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Friday, December 04, 2009

"Forgive us... as we forgive..."

When you say the Lord's Prayer, do you say "forgive us our trespasses" or "forgive us our debts"?

I've been thinking about both of these, lately. "Forgive us our trespasses" figures in the magnificent novel Home, by Marilynne Richardson, companion to the equally magnificent Gilead we're reading in the Women's Book Group. (Recommendation: read Gilead first.) The two-book saga tells the Prodigal Son story in the context of life in a small town in 1950s Iowa. The son is seen first through the eyes of his godfather, a Congregational (Calvinist) pastor, and then again through the eyes of his father, a Presbyterian (Arminian) minister.

The second book recounts an incident in which an immigrant family of Soviet Communists starts farming an unused piece of the minister's land. They do it without asking and, when confronted, revile him as a rich person who begrudges them the small living they can eke out. They accuse him of hypocrisy since he is supposedly a man of God yet begrudges their... yes, trespass.

In the story, the minister decides not to press the matter even when the family begins to build a house on his land for immigrating family members. He literally forgives them their trespass with all that entails, namely allowing them to take the land by squatter's rights.

This really made me stop and think. I don't know if I'd be willing to do that, even though I completely agree it's what a Christian saint ought to do.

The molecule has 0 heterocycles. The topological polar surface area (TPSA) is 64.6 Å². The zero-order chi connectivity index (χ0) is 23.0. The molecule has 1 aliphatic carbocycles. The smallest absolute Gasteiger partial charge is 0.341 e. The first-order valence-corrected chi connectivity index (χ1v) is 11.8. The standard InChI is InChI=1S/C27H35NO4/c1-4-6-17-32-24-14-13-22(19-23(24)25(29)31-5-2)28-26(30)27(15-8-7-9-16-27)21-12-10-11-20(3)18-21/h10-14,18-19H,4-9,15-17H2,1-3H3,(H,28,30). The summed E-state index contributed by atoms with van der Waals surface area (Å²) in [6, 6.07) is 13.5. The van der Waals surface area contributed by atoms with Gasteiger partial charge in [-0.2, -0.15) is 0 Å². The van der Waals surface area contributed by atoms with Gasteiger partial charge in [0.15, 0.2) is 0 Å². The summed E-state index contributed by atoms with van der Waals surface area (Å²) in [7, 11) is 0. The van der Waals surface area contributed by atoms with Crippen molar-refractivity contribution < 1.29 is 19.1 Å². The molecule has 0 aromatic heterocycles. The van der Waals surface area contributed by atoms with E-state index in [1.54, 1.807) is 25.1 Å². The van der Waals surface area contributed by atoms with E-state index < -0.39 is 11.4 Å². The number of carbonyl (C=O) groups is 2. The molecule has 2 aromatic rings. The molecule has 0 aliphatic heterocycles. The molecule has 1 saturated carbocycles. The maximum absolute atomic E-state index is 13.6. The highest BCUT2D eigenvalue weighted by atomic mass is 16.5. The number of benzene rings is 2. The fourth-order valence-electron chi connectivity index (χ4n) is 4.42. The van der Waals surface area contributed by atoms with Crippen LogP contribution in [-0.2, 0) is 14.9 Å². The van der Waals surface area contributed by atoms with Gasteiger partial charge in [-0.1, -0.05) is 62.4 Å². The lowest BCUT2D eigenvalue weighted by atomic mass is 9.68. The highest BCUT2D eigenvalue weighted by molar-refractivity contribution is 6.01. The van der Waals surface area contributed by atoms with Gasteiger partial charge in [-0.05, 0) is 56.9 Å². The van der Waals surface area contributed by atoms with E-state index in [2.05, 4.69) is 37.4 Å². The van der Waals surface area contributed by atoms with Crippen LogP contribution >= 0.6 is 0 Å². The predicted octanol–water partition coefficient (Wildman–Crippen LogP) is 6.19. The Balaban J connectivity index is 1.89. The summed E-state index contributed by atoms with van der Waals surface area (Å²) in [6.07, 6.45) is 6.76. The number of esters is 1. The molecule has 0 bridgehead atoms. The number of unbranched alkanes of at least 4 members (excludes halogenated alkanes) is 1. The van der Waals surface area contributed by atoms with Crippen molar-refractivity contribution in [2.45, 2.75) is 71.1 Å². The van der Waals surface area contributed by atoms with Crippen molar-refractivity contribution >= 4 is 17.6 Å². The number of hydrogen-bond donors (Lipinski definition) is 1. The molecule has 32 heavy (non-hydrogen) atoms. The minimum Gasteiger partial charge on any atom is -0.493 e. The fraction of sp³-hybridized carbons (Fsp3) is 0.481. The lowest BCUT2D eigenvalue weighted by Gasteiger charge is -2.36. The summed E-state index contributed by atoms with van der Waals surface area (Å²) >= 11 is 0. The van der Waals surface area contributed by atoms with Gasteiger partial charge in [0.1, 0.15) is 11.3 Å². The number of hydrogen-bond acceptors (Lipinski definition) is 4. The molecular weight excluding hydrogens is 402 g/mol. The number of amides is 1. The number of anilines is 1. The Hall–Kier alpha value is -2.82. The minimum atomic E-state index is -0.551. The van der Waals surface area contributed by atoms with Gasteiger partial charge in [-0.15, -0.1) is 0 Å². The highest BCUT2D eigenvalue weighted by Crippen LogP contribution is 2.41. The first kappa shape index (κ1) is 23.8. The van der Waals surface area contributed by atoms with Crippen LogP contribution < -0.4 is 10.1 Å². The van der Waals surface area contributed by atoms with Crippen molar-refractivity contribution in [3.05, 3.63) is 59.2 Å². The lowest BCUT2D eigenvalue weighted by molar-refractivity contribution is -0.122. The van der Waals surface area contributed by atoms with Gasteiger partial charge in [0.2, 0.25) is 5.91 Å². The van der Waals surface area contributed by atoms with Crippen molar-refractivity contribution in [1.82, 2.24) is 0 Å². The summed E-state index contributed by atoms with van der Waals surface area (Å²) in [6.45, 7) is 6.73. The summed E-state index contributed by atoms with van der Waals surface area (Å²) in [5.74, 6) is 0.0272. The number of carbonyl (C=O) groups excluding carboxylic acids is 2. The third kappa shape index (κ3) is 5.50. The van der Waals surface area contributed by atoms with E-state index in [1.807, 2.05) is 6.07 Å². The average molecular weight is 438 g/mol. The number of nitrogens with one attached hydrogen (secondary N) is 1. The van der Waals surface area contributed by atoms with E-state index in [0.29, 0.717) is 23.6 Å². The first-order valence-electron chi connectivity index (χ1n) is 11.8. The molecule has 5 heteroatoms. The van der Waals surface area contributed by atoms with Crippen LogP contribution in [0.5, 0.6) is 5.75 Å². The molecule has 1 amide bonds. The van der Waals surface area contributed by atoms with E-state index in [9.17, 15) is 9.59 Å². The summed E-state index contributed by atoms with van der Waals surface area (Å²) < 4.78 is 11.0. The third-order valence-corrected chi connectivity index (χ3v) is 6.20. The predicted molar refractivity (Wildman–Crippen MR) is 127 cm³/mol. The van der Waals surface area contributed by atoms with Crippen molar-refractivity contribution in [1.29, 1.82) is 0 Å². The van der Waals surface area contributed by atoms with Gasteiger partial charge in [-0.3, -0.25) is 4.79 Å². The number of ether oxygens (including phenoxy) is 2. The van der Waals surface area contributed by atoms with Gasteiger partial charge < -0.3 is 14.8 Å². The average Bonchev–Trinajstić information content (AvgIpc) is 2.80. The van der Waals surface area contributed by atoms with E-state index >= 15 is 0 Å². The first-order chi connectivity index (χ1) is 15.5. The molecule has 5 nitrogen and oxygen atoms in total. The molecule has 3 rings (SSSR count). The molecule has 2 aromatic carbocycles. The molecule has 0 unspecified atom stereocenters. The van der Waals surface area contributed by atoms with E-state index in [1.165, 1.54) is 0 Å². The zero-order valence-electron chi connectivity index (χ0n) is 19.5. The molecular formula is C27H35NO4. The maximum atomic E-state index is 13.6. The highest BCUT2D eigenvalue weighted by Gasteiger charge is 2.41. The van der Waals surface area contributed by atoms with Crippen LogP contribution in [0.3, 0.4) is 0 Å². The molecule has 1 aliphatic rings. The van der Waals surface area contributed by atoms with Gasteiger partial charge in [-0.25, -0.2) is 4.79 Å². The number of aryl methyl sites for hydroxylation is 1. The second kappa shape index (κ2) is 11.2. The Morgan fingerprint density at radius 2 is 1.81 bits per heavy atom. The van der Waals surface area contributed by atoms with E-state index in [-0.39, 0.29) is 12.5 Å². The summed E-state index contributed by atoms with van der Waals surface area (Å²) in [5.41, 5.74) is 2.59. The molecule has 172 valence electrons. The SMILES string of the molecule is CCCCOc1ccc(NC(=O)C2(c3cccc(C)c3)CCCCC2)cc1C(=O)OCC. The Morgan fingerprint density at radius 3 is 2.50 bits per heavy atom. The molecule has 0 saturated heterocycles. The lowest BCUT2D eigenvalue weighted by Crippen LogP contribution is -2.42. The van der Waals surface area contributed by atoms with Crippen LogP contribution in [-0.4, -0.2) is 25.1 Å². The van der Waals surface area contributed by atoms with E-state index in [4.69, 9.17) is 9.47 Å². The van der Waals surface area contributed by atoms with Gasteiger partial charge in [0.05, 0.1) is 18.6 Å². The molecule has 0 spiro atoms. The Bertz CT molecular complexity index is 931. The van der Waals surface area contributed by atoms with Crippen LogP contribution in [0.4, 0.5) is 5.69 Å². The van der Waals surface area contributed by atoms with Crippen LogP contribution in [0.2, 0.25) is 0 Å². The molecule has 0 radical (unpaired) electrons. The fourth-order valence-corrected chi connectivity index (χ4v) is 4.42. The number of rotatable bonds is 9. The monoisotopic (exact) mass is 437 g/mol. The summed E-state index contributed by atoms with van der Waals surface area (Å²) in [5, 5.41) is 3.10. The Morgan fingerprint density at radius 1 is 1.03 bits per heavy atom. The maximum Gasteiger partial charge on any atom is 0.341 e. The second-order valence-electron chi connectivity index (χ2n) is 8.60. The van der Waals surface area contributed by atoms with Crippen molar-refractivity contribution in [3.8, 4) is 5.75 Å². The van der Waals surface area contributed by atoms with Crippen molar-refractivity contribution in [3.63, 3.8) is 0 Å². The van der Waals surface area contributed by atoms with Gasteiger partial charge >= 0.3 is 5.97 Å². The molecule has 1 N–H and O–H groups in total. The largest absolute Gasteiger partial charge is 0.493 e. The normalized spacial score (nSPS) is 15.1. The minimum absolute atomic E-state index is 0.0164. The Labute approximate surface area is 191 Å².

And having that lodged in my head might have been an influence in my encounter this week with "forgive us our debts". I've had a small debt hanging over me for awhile, and, having recently been blessed with a second job, I had it in mind to pay that as soon as I got my first check. But in the meantime, the creditor decided it was more advantageous to write it off. Hooray!

But then it struck me: what had been forgiven me was about the same amount as a debt owed to me, one I've been collecting -- slowly and painfully -- over the last several years. The Parable of the Unforgiving Servant came to mind (Matthew 18:23-35). The servant, having been forgiven a large debt, responds by aggressively trying to collect a small one. Not wanting to be like that, I decided maybe it would be best to pass it on and forgive the longstanding debt owed me. So I did.

I can't tell you how freeing it was! I thought I'd feel like a doormat or "loser", but I didn't realize how much negativity was around the constant process of reminding and collecting. Money debts have a way of being about a lot more than just dollars and cents. They're about who's "right" or "wrong", who's strong or weak, who's polite or rude, who's needy or withholding. And the list goes on.

I thought I'd be relieved to be able to stop keeping track of the account and worrying about it. but what I discovered was the real relief was in laying down the emotional burden of the situation that caused the debt in the first place. Instead of dispensing a favor, I find I've done myself the favor.

Is there a debt or trespass weighing you down this holiday season? One you could forgive, and thereby forget? Give it some thought. It might be the best present you could give not only your debtor but also yourself.

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